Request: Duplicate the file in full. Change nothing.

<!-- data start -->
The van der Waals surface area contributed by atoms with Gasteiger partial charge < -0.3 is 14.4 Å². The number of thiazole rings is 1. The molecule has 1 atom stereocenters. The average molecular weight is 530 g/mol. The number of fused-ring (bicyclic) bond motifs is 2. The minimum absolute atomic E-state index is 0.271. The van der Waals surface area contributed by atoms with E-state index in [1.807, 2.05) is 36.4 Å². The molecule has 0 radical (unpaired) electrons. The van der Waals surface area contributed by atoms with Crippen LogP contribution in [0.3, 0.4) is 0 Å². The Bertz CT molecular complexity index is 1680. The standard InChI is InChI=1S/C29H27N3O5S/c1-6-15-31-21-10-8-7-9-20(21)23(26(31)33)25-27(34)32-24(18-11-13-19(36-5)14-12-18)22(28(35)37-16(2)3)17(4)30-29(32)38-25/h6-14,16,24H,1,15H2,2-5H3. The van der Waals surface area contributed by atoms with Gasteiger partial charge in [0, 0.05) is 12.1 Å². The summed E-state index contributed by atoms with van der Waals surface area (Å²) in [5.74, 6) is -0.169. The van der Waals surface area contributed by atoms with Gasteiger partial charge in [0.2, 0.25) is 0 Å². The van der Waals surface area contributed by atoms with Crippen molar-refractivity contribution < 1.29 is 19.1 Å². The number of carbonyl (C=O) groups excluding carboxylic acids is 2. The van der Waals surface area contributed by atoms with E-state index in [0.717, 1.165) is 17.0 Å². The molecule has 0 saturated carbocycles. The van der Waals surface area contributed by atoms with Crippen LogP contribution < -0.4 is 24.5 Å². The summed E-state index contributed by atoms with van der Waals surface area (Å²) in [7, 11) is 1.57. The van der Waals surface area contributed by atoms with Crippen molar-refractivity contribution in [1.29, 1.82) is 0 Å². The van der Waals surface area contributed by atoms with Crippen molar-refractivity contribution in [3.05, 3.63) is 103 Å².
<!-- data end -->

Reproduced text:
The van der Waals surface area contributed by atoms with Gasteiger partial charge < -0.3 is 14.4 Å². The number of thiazole rings is 1. The molecule has 1 atom stereocenters. The average molecular weight is 530 g/mol. The number of fused-ring (bicyclic) bond motifs is 2. The minimum absolute atomic E-state index is 0.271. The van der Waals surface area contributed by atoms with E-state index in [1.807, 2.05) is 36.4 Å². The molecule has 0 radical (unpaired) electrons. The van der Waals surface area contributed by atoms with Crippen LogP contribution in [0.3, 0.4) is 0 Å². The Bertz CT molecular complexity index is 1680. The standard InChI is InChI=1S/C29H27N3O5S/c1-6-15-31-21-10-8-7-9-20(21)23(26(31)33)25-27(34)32-24(18-11-13-19(36-5)14-12-18)22(28(35)37-16(2)3)17(4)30-29(32)38-25/h6-14,16,24H,1,15H2,2-5H3. The van der Waals surface area contributed by atoms with Gasteiger partial charge in [0, 0.05) is 12.1 Å². The summed E-state index contributed by atoms with van der Waals surface area (Å²) in [5.74, 6) is -0.169. The van der Waals surface area contributed by atoms with Gasteiger partial charge in [0.2, 0.25) is 0 Å². The van der Waals surface area contributed by atoms with Crippen molar-refractivity contribution < 1.29 is 19.1 Å². The number of carbonyl (C=O) groups excluding carboxylic acids is 2. The van der Waals surface area contributed by atoms with E-state index in [0.717, 1.165) is 17.0 Å². The molecule has 0 saturated carbocycles. The van der Waals surface area contributed by atoms with Crippen LogP contribution < -0.4 is 24.5 Å². The summed E-state index contributed by atoms with van der Waals surface area (Å²) in [7, 11) is 1.57. The van der Waals surface area contributed by atoms with Crippen molar-refractivity contribution in [1.29, 1.82) is 0 Å². The van der Waals surface area contributed by atoms with Crippen molar-refractivity contribution in [3.05, 3.63) is 103 Å².